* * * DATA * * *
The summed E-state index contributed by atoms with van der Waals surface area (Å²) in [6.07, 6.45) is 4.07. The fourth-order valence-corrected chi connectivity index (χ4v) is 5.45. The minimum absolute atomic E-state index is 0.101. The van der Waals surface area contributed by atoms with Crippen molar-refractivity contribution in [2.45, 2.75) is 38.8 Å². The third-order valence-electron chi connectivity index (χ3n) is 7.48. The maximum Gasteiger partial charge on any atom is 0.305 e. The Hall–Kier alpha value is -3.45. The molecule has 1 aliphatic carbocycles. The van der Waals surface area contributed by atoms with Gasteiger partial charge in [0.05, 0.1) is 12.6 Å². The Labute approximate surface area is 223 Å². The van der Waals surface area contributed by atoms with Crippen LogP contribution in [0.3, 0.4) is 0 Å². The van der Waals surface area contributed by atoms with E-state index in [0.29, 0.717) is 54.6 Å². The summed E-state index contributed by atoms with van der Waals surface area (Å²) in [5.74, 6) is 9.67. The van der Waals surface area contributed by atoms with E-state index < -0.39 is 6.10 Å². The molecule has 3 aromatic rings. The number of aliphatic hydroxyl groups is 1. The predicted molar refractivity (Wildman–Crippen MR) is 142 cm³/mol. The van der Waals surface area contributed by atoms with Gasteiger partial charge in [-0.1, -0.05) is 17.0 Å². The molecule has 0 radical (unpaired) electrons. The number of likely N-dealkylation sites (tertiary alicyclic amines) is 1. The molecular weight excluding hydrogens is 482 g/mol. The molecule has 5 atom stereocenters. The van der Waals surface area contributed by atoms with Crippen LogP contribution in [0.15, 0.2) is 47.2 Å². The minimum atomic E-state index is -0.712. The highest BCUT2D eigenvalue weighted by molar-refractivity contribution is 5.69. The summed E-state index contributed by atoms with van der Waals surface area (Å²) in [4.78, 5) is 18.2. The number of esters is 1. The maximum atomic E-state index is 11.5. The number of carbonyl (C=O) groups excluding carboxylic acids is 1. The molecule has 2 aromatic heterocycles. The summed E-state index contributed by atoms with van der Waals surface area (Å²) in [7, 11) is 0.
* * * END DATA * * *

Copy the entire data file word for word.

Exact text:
The summed E-state index contributed by atoms with van der Waals surface area (Å²) in [6.07, 6.45) is 4.07. The fourth-order valence-corrected chi connectivity index (χ4v) is 5.45. The minimum absolute atomic E-state index is 0.101. The van der Waals surface area contributed by atoms with Crippen molar-refractivity contribution in [2.45, 2.75) is 38.8 Å². The third-order valence-electron chi connectivity index (χ3n) is 7.48. The maximum Gasteiger partial charge on any atom is 0.305 e. The Hall–Kier alpha value is -3.45. The molecule has 1 aliphatic carbocycles. The van der Waals surface area contributed by atoms with Gasteiger partial charge in [0.05, 0.1) is 12.6 Å². The Labute approximate surface area is 223 Å². The van der Waals surface area contributed by atoms with Crippen LogP contribution in [0.3, 0.4) is 0 Å². The van der Waals surface area contributed by atoms with E-state index in [0.29, 0.717) is 54.6 Å². The summed E-state index contributed by atoms with van der Waals surface area (Å²) in [5.74, 6) is 9.67. The van der Waals surface area contributed by atoms with E-state index < -0.39 is 6.10 Å². The molecule has 3 aromatic rings. The number of aliphatic hydroxyl groups is 1. The predicted molar refractivity (Wildman–Crippen MR) is 142 cm³/mol. The van der Waals surface area contributed by atoms with Gasteiger partial charge in [-0.1, -0.05) is 17.0 Å². The molecule has 0 radical (unpaired) electrons. The number of likely N-dealkylation sites (tertiary alicyclic amines) is 1. The molecular weight excluding hydrogens is 482 g/mol. The molecule has 5 atom stereocenters. The van der Waals surface area contributed by atoms with Crippen LogP contribution in [0.15, 0.2) is 47.2 Å². The minimum atomic E-state index is -0.712. The highest BCUT2D eigenvalue weighted by molar-refractivity contribution is 5.69. The summed E-state index contributed by atoms with van der Waals surface area (Å²) in [4.78, 5) is 18.2. The number of esters is 1. The maximum atomic E-state index is 11.5. The number of carbonyl (C=O) groups excluding carboxylic acids is 1. The molecule has 2 aromatic heterocycles. The summed E-state index contributed by atoms with van der Waals surface area (Å²) in [7, 11) is 0.